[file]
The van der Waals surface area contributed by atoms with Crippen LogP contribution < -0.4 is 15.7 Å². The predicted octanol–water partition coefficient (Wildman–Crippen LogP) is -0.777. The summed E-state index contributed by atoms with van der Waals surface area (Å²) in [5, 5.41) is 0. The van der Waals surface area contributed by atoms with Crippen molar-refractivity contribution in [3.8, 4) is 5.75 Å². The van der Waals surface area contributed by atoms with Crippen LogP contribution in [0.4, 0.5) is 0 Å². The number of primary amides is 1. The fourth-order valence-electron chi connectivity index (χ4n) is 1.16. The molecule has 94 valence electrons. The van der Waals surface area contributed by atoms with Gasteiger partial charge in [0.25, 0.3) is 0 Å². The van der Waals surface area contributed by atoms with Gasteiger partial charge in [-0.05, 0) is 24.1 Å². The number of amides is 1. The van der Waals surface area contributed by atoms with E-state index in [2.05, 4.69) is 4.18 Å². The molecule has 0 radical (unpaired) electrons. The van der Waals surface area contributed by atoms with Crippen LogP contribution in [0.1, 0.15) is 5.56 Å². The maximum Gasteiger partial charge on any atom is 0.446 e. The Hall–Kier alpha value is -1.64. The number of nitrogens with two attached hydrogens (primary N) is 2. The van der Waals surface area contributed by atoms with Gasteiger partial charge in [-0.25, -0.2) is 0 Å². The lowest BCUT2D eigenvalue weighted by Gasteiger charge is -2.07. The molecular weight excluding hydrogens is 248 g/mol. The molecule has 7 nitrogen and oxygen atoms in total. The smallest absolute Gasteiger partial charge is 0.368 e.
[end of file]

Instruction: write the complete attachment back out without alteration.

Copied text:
The van der Waals surface area contributed by atoms with Crippen LogP contribution < -0.4 is 15.7 Å². The predicted octanol–water partition coefficient (Wildman–Crippen LogP) is -0.777. The summed E-state index contributed by atoms with van der Waals surface area (Å²) in [5, 5.41) is 0. The van der Waals surface area contributed by atoms with Crippen molar-refractivity contribution in [3.8, 4) is 5.75 Å². The van der Waals surface area contributed by atoms with Crippen LogP contribution in [0.4, 0.5) is 0 Å². The number of primary amides is 1. The fourth-order valence-electron chi connectivity index (χ4n) is 1.16. The molecule has 94 valence electrons. The van der Waals surface area contributed by atoms with Gasteiger partial charge in [0.25, 0.3) is 0 Å². The van der Waals surface area contributed by atoms with Gasteiger partial charge in [-0.05, 0) is 24.1 Å². The number of amides is 1. The van der Waals surface area contributed by atoms with E-state index in [2.05, 4.69) is 4.18 Å². The molecule has 0 radical (unpaired) electrons. The van der Waals surface area contributed by atoms with Crippen LogP contribution in [0.1, 0.15) is 5.56 Å². The maximum Gasteiger partial charge on any atom is 0.446 e. The Hall–Kier alpha value is -1.64. The number of nitrogens with two attached hydrogens (primary N) is 2. The van der Waals surface area contributed by atoms with Gasteiger partial charge in [-0.25, -0.2) is 0 Å². The lowest BCUT2D eigenvalue weighted by Gasteiger charge is -2.07. The molecular weight excluding hydrogens is 248 g/mol. The molecule has 7 nitrogen and oxygen atoms in total. The smallest absolute Gasteiger partial charge is 0.368 e.